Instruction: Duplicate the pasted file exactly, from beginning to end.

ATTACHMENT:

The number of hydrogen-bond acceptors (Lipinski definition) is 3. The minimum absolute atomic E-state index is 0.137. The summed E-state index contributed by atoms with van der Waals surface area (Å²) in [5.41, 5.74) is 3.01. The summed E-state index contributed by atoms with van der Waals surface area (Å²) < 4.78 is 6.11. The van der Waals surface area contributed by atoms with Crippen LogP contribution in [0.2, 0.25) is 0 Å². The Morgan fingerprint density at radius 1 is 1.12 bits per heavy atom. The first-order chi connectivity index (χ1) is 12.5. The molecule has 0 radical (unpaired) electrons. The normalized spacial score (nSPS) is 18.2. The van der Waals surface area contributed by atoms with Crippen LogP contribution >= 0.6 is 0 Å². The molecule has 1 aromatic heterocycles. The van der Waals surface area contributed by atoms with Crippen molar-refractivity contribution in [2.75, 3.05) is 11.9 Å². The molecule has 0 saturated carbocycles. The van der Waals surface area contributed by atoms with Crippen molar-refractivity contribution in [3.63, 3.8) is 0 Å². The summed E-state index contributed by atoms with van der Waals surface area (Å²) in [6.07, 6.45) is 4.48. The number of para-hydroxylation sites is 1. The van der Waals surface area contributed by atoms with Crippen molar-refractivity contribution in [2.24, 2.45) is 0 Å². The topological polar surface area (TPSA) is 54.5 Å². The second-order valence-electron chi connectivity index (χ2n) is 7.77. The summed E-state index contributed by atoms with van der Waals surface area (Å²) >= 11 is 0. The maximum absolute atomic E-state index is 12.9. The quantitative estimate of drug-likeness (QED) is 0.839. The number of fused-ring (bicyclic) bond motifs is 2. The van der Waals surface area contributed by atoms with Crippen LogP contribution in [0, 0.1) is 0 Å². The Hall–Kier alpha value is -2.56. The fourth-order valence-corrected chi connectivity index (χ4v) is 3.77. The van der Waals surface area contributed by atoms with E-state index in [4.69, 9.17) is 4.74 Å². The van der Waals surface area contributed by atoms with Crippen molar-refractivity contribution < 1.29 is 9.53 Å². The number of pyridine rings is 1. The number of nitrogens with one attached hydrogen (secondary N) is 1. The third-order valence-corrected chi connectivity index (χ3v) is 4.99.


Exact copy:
The number of hydrogen-bond acceptors (Lipinski definition) is 3. The minimum absolute atomic E-state index is 0.137. The summed E-state index contributed by atoms with van der Waals surface area (Å²) in [5.41, 5.74) is 3.01. The summed E-state index contributed by atoms with van der Waals surface area (Å²) < 4.78 is 6.11. The van der Waals surface area contributed by atoms with Crippen LogP contribution in [0.2, 0.25) is 0 Å². The Morgan fingerprint density at radius 1 is 1.12 bits per heavy atom. The first-order chi connectivity index (χ1) is 12.5. The molecule has 0 radical (unpaired) electrons. The normalized spacial score (nSPS) is 18.2. The van der Waals surface area contributed by atoms with Crippen LogP contribution >= 0.6 is 0 Å². The molecule has 1 aromatic heterocycles. The van der Waals surface area contributed by atoms with Crippen molar-refractivity contribution in [2.75, 3.05) is 11.9 Å². The molecule has 0 saturated carbocycles. The van der Waals surface area contributed by atoms with Crippen molar-refractivity contribution in [3.63, 3.8) is 0 Å². The summed E-state index contributed by atoms with van der Waals surface area (Å²) in [6.07, 6.45) is 4.48. The number of para-hydroxylation sites is 1. The van der Waals surface area contributed by atoms with Crippen molar-refractivity contribution in [2.24, 2.45) is 0 Å². The topological polar surface area (TPSA) is 54.5 Å². The second-order valence-electron chi connectivity index (χ2n) is 7.77. The summed E-state index contributed by atoms with van der Waals surface area (Å²) >= 11 is 0. The maximum absolute atomic E-state index is 12.9. The quantitative estimate of drug-likeness (QED) is 0.839. The number of fused-ring (bicyclic) bond motifs is 2. The van der Waals surface area contributed by atoms with Crippen LogP contribution in [0, 0.1) is 0 Å². The Hall–Kier alpha value is -2.56. The fourth-order valence-corrected chi connectivity index (χ4v) is 3.77. The van der Waals surface area contributed by atoms with E-state index in [4.69, 9.17) is 4.74 Å². The van der Waals surface area contributed by atoms with Crippen molar-refractivity contribution < 1.29 is 9.53 Å². The number of pyridine rings is 1. The number of nitrogens with one attached hydrogen (secondary N) is 1. The third-order valence-corrected chi connectivity index (χ3v) is 4.99.